Betches Media capitalized on the appointment-style viewing behavior of “The Bachelor” fans this month by creating a weekly interactive quiz game to accompany its “The Betchelor” podcast.

Created by Betches’ editorial staff and sports gaming producer FanHub, the new game, called The Betchelor Fantasy Game, includes questions like “Will the girl who gets the first impression rose make it to hometowns?” Every week the participants submit their answers with predictions before the airing of new episodes of “The Bachelor.” The player with the highest number of correct quiz answers each week will win $25 to use at Betches’ commerce store. At the end of the season, one grand prize winner will earn $250 for purchases at the Shop Betches store, a Betchelor jersey and a prize package from the exclusive advertiser, the snack vendor SkinnyPop.

The Betchelor Fantasy game features SkinnyPop branding, but no other on-page advertising. This branding extends Betches Media’s relationship with SkinnyPop from its exclusive sponsorship last year of a whole “The Betchelor” franchise, including a special podcast, as well as website recaps of “The Bachelor,” dedicated Instagram channels, a newsletter and a private Facebook group — all covering the broadcast TV show.

So far, more than 13,000 people have registered to participate in Betchelor Fantasy; Shoshannah Cutler, Betches’ vp of brand partnerships, said that this figure is more than the campaign engagement goal set by Betches and SkinnyPop to attract 5,000 to 10,000 participants. FanHub reported that thus far that 85%, or 11,150, of the registered users have completed making preseason picks.

An advertising campaign, run by a small independent media company like Betches Media and built around content that draws high viewer interest, can become even more valuable if the level of engagement is measured by going beyond social media activity, said Cutler.

“For us, it was a really interesting way to form a new kind” of return on investment for advertisers, Cutler said. “We know when you’re in a social [media-] first environment with custom content, it’s a little bit more difficult to track that. We wanted to constantly prove to [the client that it was] getting the ROIs,”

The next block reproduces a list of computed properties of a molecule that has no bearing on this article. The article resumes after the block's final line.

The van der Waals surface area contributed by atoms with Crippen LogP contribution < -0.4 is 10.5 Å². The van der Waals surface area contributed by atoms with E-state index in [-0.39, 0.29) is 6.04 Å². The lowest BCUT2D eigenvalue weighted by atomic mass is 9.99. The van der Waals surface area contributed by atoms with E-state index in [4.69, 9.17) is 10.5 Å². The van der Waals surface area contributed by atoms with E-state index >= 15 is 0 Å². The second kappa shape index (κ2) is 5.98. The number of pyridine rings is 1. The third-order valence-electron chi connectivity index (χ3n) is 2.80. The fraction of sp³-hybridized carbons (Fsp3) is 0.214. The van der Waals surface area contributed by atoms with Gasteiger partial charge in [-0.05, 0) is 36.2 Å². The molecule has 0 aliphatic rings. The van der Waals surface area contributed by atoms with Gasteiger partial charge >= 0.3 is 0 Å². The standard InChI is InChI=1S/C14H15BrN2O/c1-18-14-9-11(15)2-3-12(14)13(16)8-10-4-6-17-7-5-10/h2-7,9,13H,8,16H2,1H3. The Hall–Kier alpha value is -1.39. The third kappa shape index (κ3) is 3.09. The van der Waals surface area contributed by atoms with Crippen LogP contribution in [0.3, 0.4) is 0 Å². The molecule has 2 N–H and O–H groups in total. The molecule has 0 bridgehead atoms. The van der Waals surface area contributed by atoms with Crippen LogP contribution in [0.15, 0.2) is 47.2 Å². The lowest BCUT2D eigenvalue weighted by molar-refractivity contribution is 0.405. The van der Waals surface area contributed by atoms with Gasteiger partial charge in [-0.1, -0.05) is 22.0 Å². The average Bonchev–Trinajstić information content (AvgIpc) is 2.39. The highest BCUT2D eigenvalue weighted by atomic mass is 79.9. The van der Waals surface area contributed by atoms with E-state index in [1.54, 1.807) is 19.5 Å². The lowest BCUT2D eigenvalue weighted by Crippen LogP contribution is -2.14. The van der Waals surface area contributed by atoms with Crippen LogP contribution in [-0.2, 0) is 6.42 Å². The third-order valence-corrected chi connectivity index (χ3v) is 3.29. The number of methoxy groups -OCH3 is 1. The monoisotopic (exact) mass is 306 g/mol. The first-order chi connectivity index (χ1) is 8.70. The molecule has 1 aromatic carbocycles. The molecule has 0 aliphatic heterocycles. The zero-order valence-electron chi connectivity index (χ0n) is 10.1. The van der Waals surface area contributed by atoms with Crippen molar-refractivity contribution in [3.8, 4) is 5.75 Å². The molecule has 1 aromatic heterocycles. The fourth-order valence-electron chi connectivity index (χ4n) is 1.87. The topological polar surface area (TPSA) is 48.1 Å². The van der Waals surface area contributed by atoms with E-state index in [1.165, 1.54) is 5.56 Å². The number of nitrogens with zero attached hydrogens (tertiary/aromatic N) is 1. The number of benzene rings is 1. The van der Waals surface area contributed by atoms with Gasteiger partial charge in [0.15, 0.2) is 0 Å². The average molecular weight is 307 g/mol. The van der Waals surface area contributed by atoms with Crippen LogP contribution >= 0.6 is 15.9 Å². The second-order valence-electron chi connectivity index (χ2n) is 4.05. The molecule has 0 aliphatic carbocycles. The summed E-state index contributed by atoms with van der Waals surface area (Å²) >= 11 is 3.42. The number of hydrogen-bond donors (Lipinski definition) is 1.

The initial idea to create the ad campaign came from the fact that Betches.com’s recaps about “The Bachelor” received three times the number of views as the other entertainment show summaries on its site. In 2019 SkinnyPop signed up to be the exclusive partner for “The Betchelor” podcast and the Betches.com posts about “The Bachelorette” and “Bachelor in Paradise” shows.

The number of listeners for “The Betchelor” podcast, which initially launched in 2018, increased 305% from 2018 to 2019, with an average of 75,000 downloads for each episode, Cutler said.

Cutler said the Betches team noticed that viewers of “The Bachelor” consume the show like sports fans, not wishing to miss watching the episodes live. Because of this, her team wanted to explore creating something like a March Madness-style contest that would promote audience engagement throughout the season.

For 2020 SkinnyPop increased its advertising budget on Betches Media 12.5% over its 2019 participation. Betches declined to share additional revenue figures. 

Betches Media, founded in 2011, now has 29 full-time staffers. The company has a total of 8.1 million followers on its nine Instagram channels; its primary Instagram account has 6.8 million followers. During 2019, Betches said, its website drew on average 2 million unique visitors each month. Comscore says the site got 250,000 unique monthly visitors on average from March to November 2019. Betches said that this discrepancy is because Betches does not have an official arrangement to report its figures to Comscore.

Advertising sales and partnerships are responsible for most of Betches Media’s revenue, with 80% of the revenue for its customized campaigns coming from those tied to its social media channels and the rest tied to customized campaigns on Betches podcasts.

“The tentpole platform gives you the unique opportunity to define your brand the way you want to,” said Jesse Purewal, a partner at brand consultancy Prophet, referring to “The Betchelor”-focused campaign. “For year one to get the program off the ground, having one partner might be the trick,” he said, citing SkinnyPop’s early participation.

Over the long term, Betches might want to seek out other advertisers and sponsors, he added. “It would be great for them to figure out how to get a lot of organizations to drive that image further to a wider audience.”

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